Internet Shakespeare Editions

Author: William Shakespeare
Editor: W. L. Godshalk
Peer Reviewed

Troilus and Cressida (Quarto 1, 1609)


of Troylus and Cresseida.
1335His course, and time, his ebbs and flowes, and if
The passage, and whole streame of his commencement,
Rode on his tide. Goe tell him this, and adde,
That if he ouer-hold his price so much,
Weele none of him. But let him like an engine,
1340Not portable, lye vnder this report.
Bring action hither, this cannot go to warre,
A stirring dwarfe we doe allowance giue,
Before a sleeping gyant. Tell him so.
Patr. I shall, and bring his answer presently.
1345Agam. In second voyce weele not be satisfied,
We come to speake with him: Vlisses entertaine.
Aiax. What is he more then another.
Agam, No more then what he thinkes he is.
1350Aiax. Is he so much: doe you not thinke he thinkes him-
selfe a better man then I am?
Agam. No question.
Aiax. Will you subscribe his thought, and say he is.
Agam. No noble Aiax, you are as strong, as valiant, as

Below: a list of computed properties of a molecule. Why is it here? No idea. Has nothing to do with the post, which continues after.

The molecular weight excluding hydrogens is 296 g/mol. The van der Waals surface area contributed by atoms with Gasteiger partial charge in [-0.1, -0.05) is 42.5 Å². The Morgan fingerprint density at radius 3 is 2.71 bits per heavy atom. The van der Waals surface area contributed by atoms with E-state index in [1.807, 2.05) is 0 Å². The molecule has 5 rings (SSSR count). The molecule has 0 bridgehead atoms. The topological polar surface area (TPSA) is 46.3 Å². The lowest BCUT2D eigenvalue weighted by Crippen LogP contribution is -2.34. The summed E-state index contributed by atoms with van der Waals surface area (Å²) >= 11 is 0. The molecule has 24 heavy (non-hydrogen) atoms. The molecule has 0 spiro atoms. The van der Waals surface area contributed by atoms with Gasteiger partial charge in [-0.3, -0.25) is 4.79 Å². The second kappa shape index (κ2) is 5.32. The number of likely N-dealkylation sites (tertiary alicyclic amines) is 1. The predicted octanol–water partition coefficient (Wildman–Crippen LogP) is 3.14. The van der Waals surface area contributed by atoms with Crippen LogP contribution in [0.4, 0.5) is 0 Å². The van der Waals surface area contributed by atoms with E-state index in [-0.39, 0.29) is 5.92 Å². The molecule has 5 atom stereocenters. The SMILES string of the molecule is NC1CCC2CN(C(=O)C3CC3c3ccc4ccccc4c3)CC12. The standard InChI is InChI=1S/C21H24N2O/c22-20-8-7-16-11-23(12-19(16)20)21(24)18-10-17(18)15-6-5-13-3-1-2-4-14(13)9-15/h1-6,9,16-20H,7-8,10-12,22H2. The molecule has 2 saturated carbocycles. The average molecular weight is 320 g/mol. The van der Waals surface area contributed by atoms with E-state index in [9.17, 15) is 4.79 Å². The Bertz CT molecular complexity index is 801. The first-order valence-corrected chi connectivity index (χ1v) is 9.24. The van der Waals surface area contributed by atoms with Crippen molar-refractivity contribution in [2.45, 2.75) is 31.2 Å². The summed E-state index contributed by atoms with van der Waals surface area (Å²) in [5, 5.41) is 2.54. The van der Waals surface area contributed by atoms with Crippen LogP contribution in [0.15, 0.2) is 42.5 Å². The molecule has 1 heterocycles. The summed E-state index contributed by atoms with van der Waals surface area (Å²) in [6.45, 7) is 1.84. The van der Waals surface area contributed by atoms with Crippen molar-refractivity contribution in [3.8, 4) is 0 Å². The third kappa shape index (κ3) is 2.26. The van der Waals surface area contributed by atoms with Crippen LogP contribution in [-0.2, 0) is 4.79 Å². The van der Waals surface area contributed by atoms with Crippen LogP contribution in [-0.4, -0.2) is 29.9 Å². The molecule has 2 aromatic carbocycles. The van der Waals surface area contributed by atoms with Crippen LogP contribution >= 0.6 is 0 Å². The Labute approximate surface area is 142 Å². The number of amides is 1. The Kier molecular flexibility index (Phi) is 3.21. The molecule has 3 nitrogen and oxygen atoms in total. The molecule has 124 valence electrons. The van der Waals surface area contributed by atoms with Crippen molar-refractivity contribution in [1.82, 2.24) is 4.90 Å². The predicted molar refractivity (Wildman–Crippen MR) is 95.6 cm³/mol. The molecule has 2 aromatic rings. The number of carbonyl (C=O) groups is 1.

1355wise, no lesse noble, much more gentle, and altogether
more tractable.
Aia. Why should a man be proud? how doth pride grow?
I know not what pride is.
Agam. Your minde is the cleerer, and your vertues the
1360fairer, hee that is proud eates vp him-selfe: Pride is his
owne glasse, his owne trumpet, his owne chronicle, and
what euer praises it selfe but in the deed, deuoures the
deed in the praise.
Enter Vlisses.
1365Aiax. I do hate a proud man, as I do hate the ingendring
of Toades.
Nest. And yet he loues himselfe, ist not strange?
Vlis. Achilles will not to the field to morrow.
Agam. Whats his excuse?
1370Vlis. He doth relye on none.
But carries on the streame of his dispose,
Without obseruance, or respect of any,
In will peculiar, and in selfe admission.
E2
Agam.